In recent months, natural gas prices have increased, and experts anticipate that they will continue to increase into the colder months, causing utility bills to hit multi-year highs for consumers.
What Is Natural Gas?
Natural gas is one of several fossil fuels that is extracted from beneath the earth’s surface. Natural gas companies hold the fuel in natural gas storage facilities. Then underground gas mains transport natural gas to your home so you can power the appliances that you use on a day-to-day basis. Among consumers, natural gas is most commonly used for electricity generation, heating and cooling for both homes and water, cooking, drying clothes, and more.
Why Have Natural Gas Prices Increased?
The natural gas supply across the U.S. has fallen below average, but natural gas demand is high. There are a few reasons, and it mostly depends on natural gas production and natural gas storage.
In February 2021, a destructive cold-weather storm hit Texas and some Midwestern states, which increased heating demand. During the storm, natural gas companies had tight supplies and were forced to purchase natural gas at a premium in order to support local communities. This led to an increase in utility costs in the months that followed as the added costs funneled down to consumers.
An unprecedented heat wave during the summer of 2021, which most notably affected states in the Northwest, caused air conditioning demand to spike, which resulted in less energy being put into storage for the colder months.
Hurricane season also placed a strain on natural gas production and storage. According to the U.S. Energy Information Administration (EIA), 94% of natural gas produced in the Gulf of Mexico on U.S.-administered land was affected by either refinery shut down or reduced production.
Experts suggest that if the colder months are colder than normal, or if temperatures drop earlier than normal, winter heating bills could continue to rise.
What Does the Increase in Natural Gas Prices Mean for You?
The Energy Information Administration anticipates natural gas bills could increase about 30% in the U.S. this winter. Projections show that U.S. households will spend nearly $750 on heating between October 2021 and March 2022.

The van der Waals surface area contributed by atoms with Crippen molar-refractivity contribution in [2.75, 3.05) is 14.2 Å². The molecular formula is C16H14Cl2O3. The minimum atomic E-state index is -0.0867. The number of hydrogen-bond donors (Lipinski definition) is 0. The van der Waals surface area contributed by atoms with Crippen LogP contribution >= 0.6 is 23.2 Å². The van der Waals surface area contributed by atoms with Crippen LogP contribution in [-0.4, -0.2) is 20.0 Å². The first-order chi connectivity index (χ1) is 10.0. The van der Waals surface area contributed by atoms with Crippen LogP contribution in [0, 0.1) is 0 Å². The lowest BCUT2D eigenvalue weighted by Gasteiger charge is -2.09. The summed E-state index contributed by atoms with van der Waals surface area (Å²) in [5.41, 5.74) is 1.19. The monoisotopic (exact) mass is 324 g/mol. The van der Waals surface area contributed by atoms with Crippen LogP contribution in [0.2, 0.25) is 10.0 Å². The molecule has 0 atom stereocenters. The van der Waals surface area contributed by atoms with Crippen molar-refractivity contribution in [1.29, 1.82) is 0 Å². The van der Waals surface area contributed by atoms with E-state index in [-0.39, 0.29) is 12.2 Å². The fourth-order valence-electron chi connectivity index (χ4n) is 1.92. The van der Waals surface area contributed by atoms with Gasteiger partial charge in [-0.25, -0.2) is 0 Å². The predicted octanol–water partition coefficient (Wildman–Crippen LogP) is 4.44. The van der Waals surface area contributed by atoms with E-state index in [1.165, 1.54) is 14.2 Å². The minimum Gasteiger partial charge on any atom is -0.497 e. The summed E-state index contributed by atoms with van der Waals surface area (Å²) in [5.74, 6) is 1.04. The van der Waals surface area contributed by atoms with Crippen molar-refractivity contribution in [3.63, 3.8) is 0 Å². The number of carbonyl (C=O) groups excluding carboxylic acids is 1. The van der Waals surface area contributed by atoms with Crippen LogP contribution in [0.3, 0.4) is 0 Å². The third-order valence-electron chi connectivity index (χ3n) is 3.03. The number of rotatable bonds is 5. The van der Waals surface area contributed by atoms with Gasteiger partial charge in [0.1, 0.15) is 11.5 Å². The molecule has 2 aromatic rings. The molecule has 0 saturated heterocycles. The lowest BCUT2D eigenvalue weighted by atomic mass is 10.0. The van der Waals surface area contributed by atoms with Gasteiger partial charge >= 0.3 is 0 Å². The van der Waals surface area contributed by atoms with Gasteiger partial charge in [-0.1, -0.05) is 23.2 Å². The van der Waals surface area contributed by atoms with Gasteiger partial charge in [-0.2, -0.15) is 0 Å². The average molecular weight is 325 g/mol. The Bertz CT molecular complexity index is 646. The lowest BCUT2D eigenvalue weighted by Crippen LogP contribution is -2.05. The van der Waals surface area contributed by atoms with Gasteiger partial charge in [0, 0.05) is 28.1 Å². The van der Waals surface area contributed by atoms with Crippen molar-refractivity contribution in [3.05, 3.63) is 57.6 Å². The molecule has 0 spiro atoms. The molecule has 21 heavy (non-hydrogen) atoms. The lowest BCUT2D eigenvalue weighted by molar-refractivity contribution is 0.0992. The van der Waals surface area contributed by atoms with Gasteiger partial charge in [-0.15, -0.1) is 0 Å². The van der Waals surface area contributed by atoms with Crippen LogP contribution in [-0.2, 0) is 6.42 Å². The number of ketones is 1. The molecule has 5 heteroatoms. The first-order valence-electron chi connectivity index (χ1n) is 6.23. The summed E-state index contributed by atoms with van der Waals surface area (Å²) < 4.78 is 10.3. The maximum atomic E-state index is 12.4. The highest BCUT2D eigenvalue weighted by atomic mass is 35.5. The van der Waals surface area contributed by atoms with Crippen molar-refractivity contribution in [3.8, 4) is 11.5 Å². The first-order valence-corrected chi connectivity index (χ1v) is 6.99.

Analysts expect that Midwestern states will experience the largest increase in natural gas prices. These states include Illinois, Indiana, Iowa, Kansas, Minnesota, Michigan, Missouri, Nebraska, North Dakota, Ohio, South Dakota, and Wisconsin.
How to Lower Your Natural Gas Bill
Natural gas prices have already increased. With any luck, they will hold steady, but it’s not looking like utility costs will lower back to pre-pandemic levels in the near future. Therefore, it is up to you to find ways to decrease your natural gas bills in whatever ways that you can. You can start by ensuring that your home is insulated and sealed properly, regulating your heating and cooling, dropping the temperature on your water heater, or flat out asking your utility provider about lower rates.
Insulate and seal
If you want to lower your utility bill, it’s important to keep hot what you want hot and cool what you want cool. Check the seals around your doors and windows to make sure that you’re not losing hot air on a cool day or cool air on a warm day. Air leaks, whether hot or cool air, will run up your bills.
To ensure that you are not losing hot air on a cool day, you can hold a damp hand near a closed window or door seals on a day when it’s particularly breezy. You could also hold a lit candle in front of the seals to see if the flame flickers.
Every once in a while, you should inspect your air ducts for gaps, tears, or disconnections. You should also check your appliances, such as refrigerators and freezers. If cold air is leaking out, you won’t only run up your monthly natural gas bill but could potentially lose a bunch of food in the process.